As for the war Yemen, seen by many Democrats as a wasteful and immoral undertaking, she accused the Houthis of walking away from the table and pointed out that more than 300 ballistic missiles had been fired at Saudi Arabia. And on Saudi Arabia’s great rival, Iran, she said there was a reason why Saudi Arabia was chairing the G20, and Iran was isolated. Saudi graduates, she said, were flocking to return to Riyadh. In Tehran, there was nothing but a brain drain.

Loujain al-Hathloul, Saudi women's rights activist
The imprisonment of Saudi women’s rights activist Loujain al-Hathloul gives a hollow ring to the kingdom’s claims to champion women’s equality. Photograph: Reuters

But despite all their pleas, Saudi diplomats have found themselves challenged on how all this embrace of diversity and empowerment matches reality. Particular focus is on the imprisonment of the women’s rights activist Loujain Al Hathloul.

Hathloul, who campaigned for the right to drive, could have been the symbol of a new emancipated Saudi Arabia, but is on the 23rd day of a hunger strike. She has been detained without charge since May 2018 for campaign for women’s rights.

Likewise, the house arrest since March of the former crown prince Mohammad bin Nayef lost the ruling family of more prestigious friends. His treatment at the hands of his successor and cousin Mohammed bin Salman is now being investigated by an independent panel in the UK led by Conservative MP Crispin Blunt. His treatment reveals how bin Salman, once celebrated by the West, seems in the minds of Western politicians incapable of governing by consensus.

Lina Al-Hathoul, sister of Loujain, understands the potential value of the summit for her sister’s jailers. “Hosting major events such as the G20 not only gives the kingdom the image of a powerful and modern country and a global economic powerhouse, but also diverts international attention from the reality of the rights violations that occur a few miles away.” She urged Saudi leaders to be smarter and “not embarrass themselves” by not turning another page before Biden arrives.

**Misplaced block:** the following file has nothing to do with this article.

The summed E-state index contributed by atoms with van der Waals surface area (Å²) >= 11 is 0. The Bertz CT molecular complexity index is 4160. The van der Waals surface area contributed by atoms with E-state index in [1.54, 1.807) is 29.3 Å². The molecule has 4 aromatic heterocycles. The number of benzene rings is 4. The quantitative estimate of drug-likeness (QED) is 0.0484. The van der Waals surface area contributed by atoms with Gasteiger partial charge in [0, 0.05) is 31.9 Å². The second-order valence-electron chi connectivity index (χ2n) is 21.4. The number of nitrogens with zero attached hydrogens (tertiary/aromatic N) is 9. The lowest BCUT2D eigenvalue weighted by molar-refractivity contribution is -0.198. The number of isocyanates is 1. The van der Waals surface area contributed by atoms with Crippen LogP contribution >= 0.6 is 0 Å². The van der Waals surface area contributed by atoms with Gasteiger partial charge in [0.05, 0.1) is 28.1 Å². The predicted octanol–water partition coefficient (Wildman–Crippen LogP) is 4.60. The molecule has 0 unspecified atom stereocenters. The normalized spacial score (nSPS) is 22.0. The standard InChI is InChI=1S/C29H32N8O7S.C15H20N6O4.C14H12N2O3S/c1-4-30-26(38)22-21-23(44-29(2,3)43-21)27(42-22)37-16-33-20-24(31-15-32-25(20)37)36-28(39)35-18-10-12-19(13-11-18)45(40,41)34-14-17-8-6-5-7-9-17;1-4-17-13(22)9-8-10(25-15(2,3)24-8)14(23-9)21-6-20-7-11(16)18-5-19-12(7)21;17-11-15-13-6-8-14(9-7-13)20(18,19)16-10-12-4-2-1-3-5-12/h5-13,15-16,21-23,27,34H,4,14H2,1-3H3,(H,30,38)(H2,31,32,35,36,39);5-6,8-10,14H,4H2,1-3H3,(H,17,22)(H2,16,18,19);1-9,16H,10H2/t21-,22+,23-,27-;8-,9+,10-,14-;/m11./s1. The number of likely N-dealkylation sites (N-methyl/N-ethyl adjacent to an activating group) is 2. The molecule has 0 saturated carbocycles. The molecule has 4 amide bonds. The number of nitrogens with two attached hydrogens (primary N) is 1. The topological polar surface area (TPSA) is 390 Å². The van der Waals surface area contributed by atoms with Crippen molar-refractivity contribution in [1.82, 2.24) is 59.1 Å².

Former Crown Prince Mohammed bin Nayef's house arrest is also seen as a sign the kingdom is cracking down on criticism
The house arrest of former Crown Prince Mohammed bin Nayef is also seen as a sign that the kingdom is cracking down on criticism. Photograph: Ahmed Jadallah/Reuters

She was backed in the UK by Helena Kennedy, the author of a new report on the treatment of female prisoners in Saudi Arabia. “No decent nation should attend this G20 charade without demanding that these women be freed,” Lady Kennedy said. “These women have been held in appalling conditions because they are an affront to the power structures in Saudi Arabia.”

Shadow Secretary of State Lisa Nandy said she could see “the principled and deeply held arguments” for a full boycott of the summit, but added: “I tend to think it’s best to be in the room to have the argument and make the point that outside not to.

But she said it was unclear whether the British government was building alliances to take on Saudi Arabia. “The UK cannot afford to remain silent on human rights abuses; it undermines our position in the world when we are morally inconsistent with who we are willing to call.

Similar pressure is being exerted on German and French leaders, and the danger for the Saudis is that the focus of the summit remains on its hosts, not on the issues that need to be discussed.